[Image description: a block of text, divided into four sections. The base of this box is bright yellow, with black text that reads: “Ableism: The belief that the value of a human life is best judged by a Measure of Ability.”
Above that, reading left to right, are three blocks titled “Racism:”, “Sexism:”, and “Homophobia:”.
The “Racism:” block is brick red, and reads (in white text): “Blacks are natural thugs because they’re not as smart as Whites, and they can’t control their emotions.” A yellow arrow points to this from the box defining “Ableism,” and yellow text reads: “That’s ABLEISM.”
The “Sexism:” block is dark teal, and reads (in white text): “Women are better off married to men, because they are weaker, and are less rational.” A yellow arrow points to this from the box defining “Ableism,” and yellow text reads: “and that’s ABLEISM, too.”
The “Homophobia:” box is lavender, and embedded in the upper right corner of the sexism block; it reads (in white text): “Gay men are corrupting our culture by being effeminate and undermining healthy Masculine Values.” An arrow with a teal point and yellow shaft points to this from the box defining “Ableism,” and text (in teal and yellow) reads: “That’s SEXISM, which is ABLEISM.”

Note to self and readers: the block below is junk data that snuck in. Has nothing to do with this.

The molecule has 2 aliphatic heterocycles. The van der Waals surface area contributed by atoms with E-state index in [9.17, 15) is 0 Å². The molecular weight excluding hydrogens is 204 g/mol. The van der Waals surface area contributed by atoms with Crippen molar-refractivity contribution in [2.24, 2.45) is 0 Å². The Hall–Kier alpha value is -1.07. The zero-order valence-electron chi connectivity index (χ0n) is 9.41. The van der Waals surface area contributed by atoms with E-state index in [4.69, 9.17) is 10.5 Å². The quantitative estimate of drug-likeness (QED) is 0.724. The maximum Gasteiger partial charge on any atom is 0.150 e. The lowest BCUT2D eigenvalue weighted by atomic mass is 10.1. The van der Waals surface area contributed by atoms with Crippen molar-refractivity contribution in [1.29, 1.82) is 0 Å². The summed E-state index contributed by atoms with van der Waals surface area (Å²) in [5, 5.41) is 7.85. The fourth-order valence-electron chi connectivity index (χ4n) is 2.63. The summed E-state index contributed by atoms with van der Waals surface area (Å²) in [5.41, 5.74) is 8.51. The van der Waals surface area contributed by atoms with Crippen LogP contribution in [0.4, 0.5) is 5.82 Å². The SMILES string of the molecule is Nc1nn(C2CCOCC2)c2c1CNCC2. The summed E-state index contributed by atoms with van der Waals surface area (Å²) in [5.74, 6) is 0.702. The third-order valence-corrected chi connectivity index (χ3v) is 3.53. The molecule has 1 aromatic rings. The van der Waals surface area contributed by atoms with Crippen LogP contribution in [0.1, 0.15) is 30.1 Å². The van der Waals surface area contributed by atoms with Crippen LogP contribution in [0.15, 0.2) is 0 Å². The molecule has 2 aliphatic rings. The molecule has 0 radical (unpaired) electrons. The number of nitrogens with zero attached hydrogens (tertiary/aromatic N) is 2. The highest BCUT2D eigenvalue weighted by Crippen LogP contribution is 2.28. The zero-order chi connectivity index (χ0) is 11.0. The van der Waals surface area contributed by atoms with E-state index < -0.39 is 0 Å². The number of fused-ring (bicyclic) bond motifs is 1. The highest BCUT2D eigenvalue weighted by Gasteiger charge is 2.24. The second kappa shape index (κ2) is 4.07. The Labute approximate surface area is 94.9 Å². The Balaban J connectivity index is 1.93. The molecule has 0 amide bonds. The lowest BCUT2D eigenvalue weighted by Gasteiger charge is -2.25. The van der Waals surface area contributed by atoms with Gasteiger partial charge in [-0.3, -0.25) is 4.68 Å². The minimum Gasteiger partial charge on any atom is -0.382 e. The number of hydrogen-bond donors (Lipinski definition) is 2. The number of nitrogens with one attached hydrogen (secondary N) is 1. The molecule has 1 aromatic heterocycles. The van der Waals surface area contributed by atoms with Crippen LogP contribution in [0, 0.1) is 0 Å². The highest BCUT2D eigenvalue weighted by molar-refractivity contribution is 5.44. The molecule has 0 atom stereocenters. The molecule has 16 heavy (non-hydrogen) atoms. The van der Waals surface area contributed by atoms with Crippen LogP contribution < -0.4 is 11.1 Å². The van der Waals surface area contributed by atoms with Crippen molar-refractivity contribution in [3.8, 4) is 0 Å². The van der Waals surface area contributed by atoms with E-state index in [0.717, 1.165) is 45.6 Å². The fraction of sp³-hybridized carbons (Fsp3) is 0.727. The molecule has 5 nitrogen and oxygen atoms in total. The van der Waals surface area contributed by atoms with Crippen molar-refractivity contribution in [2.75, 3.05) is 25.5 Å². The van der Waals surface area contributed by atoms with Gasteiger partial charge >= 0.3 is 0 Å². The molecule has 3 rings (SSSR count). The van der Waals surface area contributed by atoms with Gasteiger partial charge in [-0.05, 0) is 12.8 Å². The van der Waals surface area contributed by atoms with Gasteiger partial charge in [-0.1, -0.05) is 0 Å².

Created in response to this article, by Mel Baggs: There is Ableism Somewhere at the Heart of Your Oppression, no Matter What that Oppression Might Be (published May 1, 2016)
Now that I have working scanner/printer again, I want to illustrate it with something more organic and hand drawn; I'm thinking each of the -isms as trees, with their roots in in "Ableism" (maybe with homophobia growing as an epiphyte on a branch of sexism?).
And I really want to rewrite that definition of ableism, to echo, paraphrase, and draw on this definition from Jay Timothy Dolmage:
Ableism, on the other hand, positively values and makes compulsory able-bodiedness.
Disability Rhetoric, Syracuse University Press, first paperback edition 2016, page 22.
And I'm trying to decide where the balance lies between my ideas and my ability.